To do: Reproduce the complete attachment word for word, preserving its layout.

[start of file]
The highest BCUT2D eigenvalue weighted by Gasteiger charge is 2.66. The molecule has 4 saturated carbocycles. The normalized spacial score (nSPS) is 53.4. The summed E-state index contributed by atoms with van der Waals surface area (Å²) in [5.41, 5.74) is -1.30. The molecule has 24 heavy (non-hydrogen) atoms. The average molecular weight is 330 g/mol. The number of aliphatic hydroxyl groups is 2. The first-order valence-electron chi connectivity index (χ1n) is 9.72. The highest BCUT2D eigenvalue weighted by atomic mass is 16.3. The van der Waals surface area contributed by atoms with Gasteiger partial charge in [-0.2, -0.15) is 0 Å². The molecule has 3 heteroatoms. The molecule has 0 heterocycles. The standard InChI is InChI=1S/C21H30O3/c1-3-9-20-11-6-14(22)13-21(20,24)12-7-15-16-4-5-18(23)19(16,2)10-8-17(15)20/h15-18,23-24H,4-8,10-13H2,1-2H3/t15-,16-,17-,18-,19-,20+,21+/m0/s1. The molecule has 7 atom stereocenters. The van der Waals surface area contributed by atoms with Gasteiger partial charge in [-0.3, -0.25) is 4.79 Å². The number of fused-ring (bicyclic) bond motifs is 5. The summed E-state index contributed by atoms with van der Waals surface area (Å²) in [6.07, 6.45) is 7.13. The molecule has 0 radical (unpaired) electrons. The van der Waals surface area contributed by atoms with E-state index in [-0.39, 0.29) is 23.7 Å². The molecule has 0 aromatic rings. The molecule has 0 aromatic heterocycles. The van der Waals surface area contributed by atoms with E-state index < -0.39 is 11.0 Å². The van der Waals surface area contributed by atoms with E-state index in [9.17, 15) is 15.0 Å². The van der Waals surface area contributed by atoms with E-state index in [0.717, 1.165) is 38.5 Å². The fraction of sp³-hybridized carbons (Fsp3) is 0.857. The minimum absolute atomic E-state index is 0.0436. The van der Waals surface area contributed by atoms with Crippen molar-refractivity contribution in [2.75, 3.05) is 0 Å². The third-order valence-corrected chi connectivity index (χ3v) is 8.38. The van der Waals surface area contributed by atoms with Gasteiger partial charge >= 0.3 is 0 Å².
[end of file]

The highest BCUT2D eigenvalue weighted by Gasteiger charge is 2.66. The molecule has 4 saturated carbocycles. The normalized spacial score (nSPS) is 53.4. The summed E-state index contributed by atoms with van der Waals surface area (Å²) in [5.41, 5.74) is -1.30. The molecule has 24 heavy (non-hydrogen) atoms. The average molecular weight is 330 g/mol. The number of aliphatic hydroxyl groups is 2. The first-order valence-electron chi connectivity index (χ1n) is 9.72. The highest BCUT2D eigenvalue weighted by atomic mass is 16.3. The van der Waals surface area contributed by atoms with Gasteiger partial charge in [-0.2, -0.15) is 0 Å². The molecule has 3 heteroatoms. The molecule has 0 heterocycles. The standard InChI is InChI=1S/C21H30O3/c1-3-9-20-11-6-14(22)13-21(20,24)12-7-15-16-4-5-18(23)19(16,2)10-8-17(15)20/h15-18,23-24H,4-8,10-13H2,1-2H3/t15-,16-,17-,18-,19-,20+,21+/m0/s1. The molecule has 7 atom stereocenters. The van der Waals surface area contributed by atoms with Gasteiger partial charge in [-0.3, -0.25) is 4.79 Å². The number of fused-ring (bicyclic) bond motifs is 5. The summed E-state index contributed by atoms with van der Waals surface area (Å²) in [6.07, 6.45) is 7.13. The molecule has 0 radical (unpaired) electrons. The van der Waals surface area contributed by atoms with E-state index in [-0.39, 0.29) is 23.7 Å². The molecule has 0 aromatic rings. The molecule has 0 aromatic heterocycles. The van der Waals surface area contributed by atoms with E-state index < -0.39 is 11.0 Å². The van der Waals surface area contributed by atoms with E-state index in [9.17, 15) is 15.0 Å². The van der Waals surface area contributed by atoms with E-state index in [0.717, 1.165) is 38.5 Å². The fraction of sp³-hybridized carbons (Fsp3) is 0.857. The minimum absolute atomic E-state index is 0.0436. The van der Waals surface area contributed by atoms with Crippen molar-refractivity contribution in [2.75, 3.05) is 0 Å². The third-order valence-corrected chi connectivity index (χ3v) is 8.38. The van der Waals surface area contributed by atoms with Gasteiger partial charge >= 0.3 is 0 Å².